When I was new to Alaska, I would spend a lot of time gazing up at the heavens looking for the Northern Lights. I would drive out to the darkest places outside Anchorage to peer up into the sky hoping to catch a glimpse of them. But they eluded me.
It was that first Christmas in Alaska I recall reading the scripture on Christmas Eve. This time the words took on new meaning.
"The people walking in darkness have seen a great light; on those living in the land of deep darkness a light has dawned. (Isaiah 9:2)"
Alaska can be a dark place in the winter. I began to understand the longing for that day in winter when the light would begin to return.
One night, driving home with a friend from a performance of "The Nutcracker", I was looking out the window and I thought I saw something in the sky. It was a little cloudy that night.
The city lights reflected on the snow and the clouds, giving off an eerie glare. It was not a good night for Aurora watching, really. But in the midst of all that, I saw a wisp of light waving and dancing like a little fluorescent flag.
"Could that be the Northern Lights?" I asked my friend.
She made some kind of sound, and quickly turned the car off the main road and headed out to a neighborhood where it was darkest. We got out of the car in the 10-degree cold and stared up at the sky.
Suddenly, the sky burst into a most incredible display of indescribable colors. We watched, mouths agape, awe-stricken. It seemed to me that the curtains of light came right down around us and danced and sang. I don't know how long we watched before the whole thing disappeared back into the darkness.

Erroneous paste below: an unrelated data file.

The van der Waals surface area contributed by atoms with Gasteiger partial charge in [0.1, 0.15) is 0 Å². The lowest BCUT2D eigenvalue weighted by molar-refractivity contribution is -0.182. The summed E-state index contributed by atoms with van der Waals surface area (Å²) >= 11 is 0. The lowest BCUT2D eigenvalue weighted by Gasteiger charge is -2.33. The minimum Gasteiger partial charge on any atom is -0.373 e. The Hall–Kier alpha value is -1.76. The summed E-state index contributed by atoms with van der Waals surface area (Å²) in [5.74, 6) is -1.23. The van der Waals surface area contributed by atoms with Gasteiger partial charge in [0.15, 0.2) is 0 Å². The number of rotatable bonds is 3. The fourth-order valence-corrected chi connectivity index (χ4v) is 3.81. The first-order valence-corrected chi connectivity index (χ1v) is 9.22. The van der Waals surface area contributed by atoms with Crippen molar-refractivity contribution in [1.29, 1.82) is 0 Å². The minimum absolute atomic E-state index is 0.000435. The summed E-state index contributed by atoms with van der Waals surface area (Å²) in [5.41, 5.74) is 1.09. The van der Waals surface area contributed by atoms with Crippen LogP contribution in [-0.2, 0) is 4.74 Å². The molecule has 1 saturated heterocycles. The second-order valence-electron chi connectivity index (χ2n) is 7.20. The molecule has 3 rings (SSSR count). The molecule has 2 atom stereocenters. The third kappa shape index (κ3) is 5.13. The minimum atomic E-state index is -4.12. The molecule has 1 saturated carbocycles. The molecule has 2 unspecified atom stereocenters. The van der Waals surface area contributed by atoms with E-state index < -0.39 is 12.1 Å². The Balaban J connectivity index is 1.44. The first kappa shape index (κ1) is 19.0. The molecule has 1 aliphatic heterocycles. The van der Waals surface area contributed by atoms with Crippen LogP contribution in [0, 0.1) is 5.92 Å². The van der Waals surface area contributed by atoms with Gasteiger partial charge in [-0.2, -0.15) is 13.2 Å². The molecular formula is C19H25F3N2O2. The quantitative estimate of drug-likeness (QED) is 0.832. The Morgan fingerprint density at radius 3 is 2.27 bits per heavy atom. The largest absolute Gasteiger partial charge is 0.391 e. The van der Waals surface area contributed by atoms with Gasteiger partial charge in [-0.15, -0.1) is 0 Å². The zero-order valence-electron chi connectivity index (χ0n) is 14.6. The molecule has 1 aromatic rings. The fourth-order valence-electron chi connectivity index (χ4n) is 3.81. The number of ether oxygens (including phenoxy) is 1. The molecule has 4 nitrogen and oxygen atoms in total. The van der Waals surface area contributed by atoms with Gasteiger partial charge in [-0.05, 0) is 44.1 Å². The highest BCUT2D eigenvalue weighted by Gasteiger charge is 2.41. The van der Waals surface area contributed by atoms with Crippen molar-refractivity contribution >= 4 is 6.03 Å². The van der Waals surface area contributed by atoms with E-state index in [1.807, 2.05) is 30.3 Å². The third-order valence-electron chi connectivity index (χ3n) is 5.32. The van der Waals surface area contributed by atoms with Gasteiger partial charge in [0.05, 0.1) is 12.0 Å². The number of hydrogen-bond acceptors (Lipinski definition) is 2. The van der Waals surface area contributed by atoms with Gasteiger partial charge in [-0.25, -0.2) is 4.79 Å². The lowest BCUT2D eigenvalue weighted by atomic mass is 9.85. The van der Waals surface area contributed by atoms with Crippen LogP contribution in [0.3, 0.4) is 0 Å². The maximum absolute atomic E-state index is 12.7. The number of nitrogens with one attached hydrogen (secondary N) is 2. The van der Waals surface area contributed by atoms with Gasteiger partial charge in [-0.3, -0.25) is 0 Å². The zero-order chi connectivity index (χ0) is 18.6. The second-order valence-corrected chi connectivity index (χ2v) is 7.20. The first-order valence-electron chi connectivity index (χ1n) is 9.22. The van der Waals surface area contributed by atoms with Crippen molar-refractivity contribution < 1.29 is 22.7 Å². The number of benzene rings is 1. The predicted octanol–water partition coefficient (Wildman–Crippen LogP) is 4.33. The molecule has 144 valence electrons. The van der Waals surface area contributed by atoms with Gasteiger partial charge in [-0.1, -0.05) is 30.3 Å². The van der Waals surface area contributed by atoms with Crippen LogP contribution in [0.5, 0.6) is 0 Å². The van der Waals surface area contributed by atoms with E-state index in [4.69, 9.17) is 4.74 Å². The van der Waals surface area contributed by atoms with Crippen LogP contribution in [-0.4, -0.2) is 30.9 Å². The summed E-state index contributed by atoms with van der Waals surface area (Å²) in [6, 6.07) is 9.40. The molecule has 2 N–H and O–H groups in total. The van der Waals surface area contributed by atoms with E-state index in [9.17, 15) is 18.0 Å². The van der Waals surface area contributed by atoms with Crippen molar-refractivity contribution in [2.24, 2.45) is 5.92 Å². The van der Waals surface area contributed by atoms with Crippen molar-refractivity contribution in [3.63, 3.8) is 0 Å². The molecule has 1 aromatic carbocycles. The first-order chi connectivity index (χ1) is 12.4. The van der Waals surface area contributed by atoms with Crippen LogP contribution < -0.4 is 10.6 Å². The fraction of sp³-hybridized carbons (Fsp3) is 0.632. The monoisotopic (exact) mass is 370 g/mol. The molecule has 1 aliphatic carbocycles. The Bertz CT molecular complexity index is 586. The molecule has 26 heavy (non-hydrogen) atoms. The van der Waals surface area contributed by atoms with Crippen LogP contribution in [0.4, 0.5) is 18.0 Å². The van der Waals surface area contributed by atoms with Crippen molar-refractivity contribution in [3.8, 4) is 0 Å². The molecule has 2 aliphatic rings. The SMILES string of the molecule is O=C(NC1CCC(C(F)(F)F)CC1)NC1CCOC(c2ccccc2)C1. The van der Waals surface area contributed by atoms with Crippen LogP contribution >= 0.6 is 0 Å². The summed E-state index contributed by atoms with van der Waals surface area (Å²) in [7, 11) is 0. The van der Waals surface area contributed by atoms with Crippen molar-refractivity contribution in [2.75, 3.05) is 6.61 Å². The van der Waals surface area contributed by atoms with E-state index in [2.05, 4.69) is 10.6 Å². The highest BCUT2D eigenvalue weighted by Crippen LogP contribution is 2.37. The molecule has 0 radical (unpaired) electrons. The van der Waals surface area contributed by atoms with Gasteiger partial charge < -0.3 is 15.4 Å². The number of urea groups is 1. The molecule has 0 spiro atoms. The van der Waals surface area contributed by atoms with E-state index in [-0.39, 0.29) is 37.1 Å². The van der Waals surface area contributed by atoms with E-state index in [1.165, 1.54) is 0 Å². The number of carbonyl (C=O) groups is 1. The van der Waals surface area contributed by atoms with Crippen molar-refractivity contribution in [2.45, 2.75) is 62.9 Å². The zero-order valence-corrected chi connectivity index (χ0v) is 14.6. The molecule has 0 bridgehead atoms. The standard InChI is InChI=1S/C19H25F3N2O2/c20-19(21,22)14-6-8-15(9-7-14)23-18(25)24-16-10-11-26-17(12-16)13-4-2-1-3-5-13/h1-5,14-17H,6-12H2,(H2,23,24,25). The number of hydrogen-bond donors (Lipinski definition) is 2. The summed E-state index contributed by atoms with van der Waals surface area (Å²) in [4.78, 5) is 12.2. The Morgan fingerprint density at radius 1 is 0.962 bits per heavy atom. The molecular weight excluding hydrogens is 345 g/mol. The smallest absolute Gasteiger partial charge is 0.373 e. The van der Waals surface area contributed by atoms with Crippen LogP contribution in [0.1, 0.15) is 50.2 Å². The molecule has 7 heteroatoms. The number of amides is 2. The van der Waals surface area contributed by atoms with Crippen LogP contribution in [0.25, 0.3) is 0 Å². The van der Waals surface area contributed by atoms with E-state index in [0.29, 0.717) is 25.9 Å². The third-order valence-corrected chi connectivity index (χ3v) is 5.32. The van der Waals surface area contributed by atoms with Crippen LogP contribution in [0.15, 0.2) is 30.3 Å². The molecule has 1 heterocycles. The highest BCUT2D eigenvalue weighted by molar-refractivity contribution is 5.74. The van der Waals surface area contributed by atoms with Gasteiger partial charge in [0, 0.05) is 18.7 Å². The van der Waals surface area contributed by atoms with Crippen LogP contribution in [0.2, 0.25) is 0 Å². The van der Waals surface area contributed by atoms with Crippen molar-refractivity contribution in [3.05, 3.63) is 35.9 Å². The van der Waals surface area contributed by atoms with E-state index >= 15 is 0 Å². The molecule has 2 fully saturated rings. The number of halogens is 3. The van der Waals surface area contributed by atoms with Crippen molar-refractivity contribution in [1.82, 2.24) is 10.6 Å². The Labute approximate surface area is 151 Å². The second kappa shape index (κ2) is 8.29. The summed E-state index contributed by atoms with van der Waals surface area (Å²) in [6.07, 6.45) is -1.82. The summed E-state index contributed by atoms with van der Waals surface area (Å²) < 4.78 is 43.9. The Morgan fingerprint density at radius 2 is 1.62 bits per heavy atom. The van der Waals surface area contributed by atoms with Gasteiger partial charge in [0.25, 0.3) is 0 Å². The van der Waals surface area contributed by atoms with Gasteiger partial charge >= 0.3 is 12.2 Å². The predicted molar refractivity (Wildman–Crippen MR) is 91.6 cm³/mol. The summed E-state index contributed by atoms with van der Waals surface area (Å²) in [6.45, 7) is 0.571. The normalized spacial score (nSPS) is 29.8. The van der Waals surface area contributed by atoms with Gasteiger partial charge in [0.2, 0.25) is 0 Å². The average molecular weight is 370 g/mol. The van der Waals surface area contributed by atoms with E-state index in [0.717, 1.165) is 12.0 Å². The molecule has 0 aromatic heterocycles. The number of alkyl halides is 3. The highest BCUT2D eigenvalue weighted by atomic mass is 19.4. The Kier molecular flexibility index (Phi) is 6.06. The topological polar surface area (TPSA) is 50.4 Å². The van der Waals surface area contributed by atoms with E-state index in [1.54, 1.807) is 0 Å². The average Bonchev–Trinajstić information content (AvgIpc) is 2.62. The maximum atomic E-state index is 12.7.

And suddenly, there was with the angel, a multitude of the heavenly host praising God and saying "Glory to God in the Highest and on earth peace to [those] of good will." (Luke 2:13-14.)
That's what it must have been like for the shepherds "watching over their flocks by night" when Jesus was born. There was no ambient light from the city on that hill top. It must have been really, really dark.
People find themselves in deep darkness for a myriad of reasons. Sometimes the dark night of the soul can feel like an eternity. It can swallow us up and make us believe that the darkness has triumphed.
But the truth is: darkness can not overcome light. When we light a candle, grab a flashlight or flip on a switch, the darkness fades. Light overcomes darkness, not the other way around.
If you find yourself walking in some kind of deep darkness this season...I am sorry, I feel for you. I've been there myself. But there is good news: no one has to stay in the dark forever.
"In Him was Light, and that light was the light of all people. The Light shines in the darkness and the darkness has not overcome it." (John 1:4,5). Sometimes you find the Light, and sometimes, the Light finds you.
Kay Shock is a pastor at Soldotna United Methodist Church.